TABLE 3______________________________________ HEADER Stream ID: 1 Pattern ID: A Pattern length: 6 seconds DATA time: 0.5 seconds note: A1 notelength: 1 second volume: 6.5 time: 1.5 seconds note: B2 notelength: 2 seconds volume: 37 time: 3 seconds note: A1 notelength: 1 second volume: 65 time: 5 seconds note: A1 notelength: 0.5 seconds volume: 65______________________________________ NOTE: the pattern length 6 seconds, but the last event occurs at 5 seconds.
The manner in which loop length is determined will now be described. If the patterns for the screams are different lengths, phasing occurs as mentioned earlier. For example, if you have 3 streams bass, kbd, trumpet and they have macropatterns for which total length is 1, 2 and 3 measures respectively, the sequence will repeat every 6 measures. In other words, the loop length is 6 measures long. Thus, the length of the loop is the lowest number to which all of the total lengths of each stream are a factor. For the lengths 1, 2 and 3 the lowest number for which they all are a factor is 6. If you used seconds as a measure of time, and you have 4 streams with macropatterns of total length 20, 40, 60 and 80 seconds respectively, then the length of the loop would be 240 seconds as 240 is the lowest number to which all lengths are a common factor.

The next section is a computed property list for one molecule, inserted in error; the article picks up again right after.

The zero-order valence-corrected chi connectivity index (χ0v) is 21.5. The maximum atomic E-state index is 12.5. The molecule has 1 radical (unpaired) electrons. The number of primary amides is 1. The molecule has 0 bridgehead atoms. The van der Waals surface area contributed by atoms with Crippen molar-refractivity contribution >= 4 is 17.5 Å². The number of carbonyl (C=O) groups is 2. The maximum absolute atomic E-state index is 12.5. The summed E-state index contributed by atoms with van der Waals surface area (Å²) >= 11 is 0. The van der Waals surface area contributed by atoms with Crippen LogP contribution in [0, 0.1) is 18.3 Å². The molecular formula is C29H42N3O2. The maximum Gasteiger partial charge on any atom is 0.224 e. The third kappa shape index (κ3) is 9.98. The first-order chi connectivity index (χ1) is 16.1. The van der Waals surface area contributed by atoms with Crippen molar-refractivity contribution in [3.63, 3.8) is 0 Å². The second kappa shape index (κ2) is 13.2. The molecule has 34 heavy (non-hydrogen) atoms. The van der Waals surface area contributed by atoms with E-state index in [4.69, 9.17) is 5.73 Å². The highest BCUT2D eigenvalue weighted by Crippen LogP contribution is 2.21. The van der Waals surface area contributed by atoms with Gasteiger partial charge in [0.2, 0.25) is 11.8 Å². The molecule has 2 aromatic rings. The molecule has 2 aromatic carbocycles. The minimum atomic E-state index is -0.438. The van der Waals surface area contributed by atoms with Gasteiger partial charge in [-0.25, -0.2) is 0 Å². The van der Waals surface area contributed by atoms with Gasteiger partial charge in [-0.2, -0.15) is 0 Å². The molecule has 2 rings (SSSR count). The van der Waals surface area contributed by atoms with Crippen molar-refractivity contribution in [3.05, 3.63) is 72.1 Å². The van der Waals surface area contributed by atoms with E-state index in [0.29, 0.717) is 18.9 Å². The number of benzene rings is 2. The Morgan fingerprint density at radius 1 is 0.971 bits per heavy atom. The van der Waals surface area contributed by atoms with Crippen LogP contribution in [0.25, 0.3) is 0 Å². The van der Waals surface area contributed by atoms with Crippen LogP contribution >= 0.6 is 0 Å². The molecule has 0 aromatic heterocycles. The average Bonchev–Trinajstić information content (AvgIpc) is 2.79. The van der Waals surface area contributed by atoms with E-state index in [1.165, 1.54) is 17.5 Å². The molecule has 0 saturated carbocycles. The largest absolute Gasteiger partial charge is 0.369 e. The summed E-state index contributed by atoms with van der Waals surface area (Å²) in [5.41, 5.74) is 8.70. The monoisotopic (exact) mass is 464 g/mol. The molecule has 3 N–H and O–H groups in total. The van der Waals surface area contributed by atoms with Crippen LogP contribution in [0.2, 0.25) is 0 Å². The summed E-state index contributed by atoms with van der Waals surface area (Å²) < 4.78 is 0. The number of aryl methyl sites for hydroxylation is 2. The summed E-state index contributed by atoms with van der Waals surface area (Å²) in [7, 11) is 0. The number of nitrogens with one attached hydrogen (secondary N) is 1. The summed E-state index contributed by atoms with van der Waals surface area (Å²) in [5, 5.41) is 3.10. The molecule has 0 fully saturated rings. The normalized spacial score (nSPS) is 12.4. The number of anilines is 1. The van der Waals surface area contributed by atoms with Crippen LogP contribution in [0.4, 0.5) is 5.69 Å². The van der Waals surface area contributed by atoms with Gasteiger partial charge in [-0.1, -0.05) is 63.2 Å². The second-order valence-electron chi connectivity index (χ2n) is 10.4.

Loop lengths can change dynamically, you might simply change the macropattern for a stream from "AB" to "ABAC" for example, doubling its length. If the rest of the streams were set to only "A" macropatterns this would double the length of the loop.